Catholic Culture Liturgical Living
Catholic Culture Liturgical Living

The Internet Demon

By Dr. Jeff Mirus ( bio - articles - email ) | May 27, 2009

Today I received an email from Niblett Ywqzaxy. That's right: Ywqzaxy. It was a pharmaceutical newsletter which Niblett said I had requested from Etqsydaxy. It seems that old Et had sent the request through channels at his company, Remusapad LLC. I didn’t open the email message, download the pictures or read the newsletter, but I did do a Google search for Remusapad LLC. I was not surprised to find there were no results. After all, what can one expect from a company that lists its location as Boulder Creek, CA 98813? There is a Boulder Creek in California, but its zip code is 95006. Zip 98813 is correct only if you’re in Bridgeport, Washington.

Ah, yes, Remusapad, Etqsydaxy, and Niblett, I know them of old, now denizens of the world of spam. Truly it would have been more fitting if Etqsydaxy had been named Etcetera, as the iterations of his brazen existence extend themselves indefinitely. Emails, like computer viruses, do not reflect the best in people. Many times—perhaps most times—these things are not designed to get a positive response or to generate revenue. They are designed to annoy or, if they carry a vicious payload, to destroy. At their best they are simply inane. One is reminded of the scientist Weston in C. S. Lewis’ Perelandra, who is locked in a combat of temptation and resistance with Ransom, the novel’s hero. Through one long period, Weston—possessed by the Devil—continually calls the hero’s name at mechanically regular intervals, seeking to drive Ransom him mad.

What prompts so many people to be nuisances, vandals, destroyers? To endlessly hack into the systems of others or, more likely, create bots that do the job automatically? To purvey every kind of falsity and filth? Some hackers harness the power of remote machines for a particular purpose, and some merchants cater to human vice for financial gain: One can understand their motives. But the sheer nuisance factor in human nature is omnipresent, and the Internet gives it an enormous opportunity to manifest itself. People who wouldn’t dare ring your doorbell and run, egg your house, or slash your tires are out there sending mindless spam, creating nasty viruses, and promoting vice—because they can.

Apparently there are lots of them, and they teach us something about both human nature and the sickness of our culture.

There is a seed of discontent in all of us, a discontent exploited by the world, the flesh and, yes, the devil himself, such that we give ourselves to all sorts of foolish, malicious and even dangerous projects for no other purpose than some petty satisfaction, twisted more or less according to our weaknesses. It is thus that we scratch an itch, and it is more than just a glum reading of human nature to note that we are all inveterate scratchers. This is an insight into our fallenness and our need. We were designed to be completed and perfected by sharing in the life of God, and until we share in that life we are quite miserable, always seeking some relief, some escape, some witless triumph, usually at another’s expense.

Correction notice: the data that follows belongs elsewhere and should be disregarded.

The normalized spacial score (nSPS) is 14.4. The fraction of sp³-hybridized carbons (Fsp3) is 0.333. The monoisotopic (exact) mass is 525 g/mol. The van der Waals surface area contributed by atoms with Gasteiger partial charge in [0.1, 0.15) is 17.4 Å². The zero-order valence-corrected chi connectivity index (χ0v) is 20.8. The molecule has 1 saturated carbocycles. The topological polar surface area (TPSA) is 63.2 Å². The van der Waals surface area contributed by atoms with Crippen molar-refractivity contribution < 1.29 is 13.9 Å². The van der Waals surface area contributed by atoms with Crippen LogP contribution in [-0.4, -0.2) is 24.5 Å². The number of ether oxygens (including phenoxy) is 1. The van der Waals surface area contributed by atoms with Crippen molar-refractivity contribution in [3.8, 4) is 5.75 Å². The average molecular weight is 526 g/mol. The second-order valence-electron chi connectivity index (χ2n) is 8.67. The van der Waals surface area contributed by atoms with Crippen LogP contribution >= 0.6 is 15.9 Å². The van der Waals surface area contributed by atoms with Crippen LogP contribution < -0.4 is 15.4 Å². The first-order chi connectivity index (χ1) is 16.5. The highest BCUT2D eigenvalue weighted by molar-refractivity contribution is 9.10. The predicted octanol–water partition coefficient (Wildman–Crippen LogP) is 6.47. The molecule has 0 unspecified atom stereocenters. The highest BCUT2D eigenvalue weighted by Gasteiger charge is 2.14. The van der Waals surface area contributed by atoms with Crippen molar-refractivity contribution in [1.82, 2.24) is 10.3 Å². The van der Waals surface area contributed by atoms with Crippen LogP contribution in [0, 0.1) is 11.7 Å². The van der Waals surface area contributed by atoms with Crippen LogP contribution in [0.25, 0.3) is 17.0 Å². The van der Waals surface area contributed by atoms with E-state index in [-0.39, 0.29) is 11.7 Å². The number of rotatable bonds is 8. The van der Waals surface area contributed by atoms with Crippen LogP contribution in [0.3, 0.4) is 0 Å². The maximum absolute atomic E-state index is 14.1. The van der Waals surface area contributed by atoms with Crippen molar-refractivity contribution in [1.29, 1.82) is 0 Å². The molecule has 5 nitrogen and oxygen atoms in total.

The anonymity of the Internet reveals to us how many people will scratch rudely one way or another if only they can do so without embarrassing themselves, and without the possibility of punishment. Indeed, we see the same pattern with over-indulgence of every kind, the constant urge to do what we feel like doing, free of responsibility, seeking the wayward pleasures of both flesh and soul: gluttony and spite, lust and pride. In a truly humane context, such as in a small village, we are often kept somewhat in check by an unwillingness to scratch in public, an unwillingness to be associated with vicious desires, lest we lose face or worse. As moral standards decline, some vices become acceptable—contraception, for example, or homosexuality, or even conspicuous consumption. We grow blind to such acceptable vices as they become cultural norms.

But through the anonymity of the Internet, we see all too clearly those who will push the envelope when they can do so with impunity. We become aware of how many really want to do all the things they would not dare to do in the local village. What we find, in a society increasingly bereft of grace, is a huge number of persons who simply cannot possess themselves in peace. They are instead driven by their own interior disorder to do all manner of incredibly stupid, annoying and even vicious things. The Internet, with all its clutter of spam and viruses, unfettered lust and unguarded hate, is a true mirror of the sickness of our culture, and of our souls.

It goes without saying that grace can penetrate even here. But how driven by our whims we are, and how incredibly unstable without Christ’s ballast in our souls! We gnaw away at each other in beastly little snatches, even as we are all stung in our turn. Alas, the Internet is a cautionary tale. Has it not introduced us, face to face, with the petty demon who bites us all? My email rightly names him Niblett.

Jeffrey Mirus holds a Ph.D. in intellectual history from Princeton University. A co-founder of Christendom College, he also pioneered Catholic Internet services. He is the founder of Trinity Communications and See full bio.

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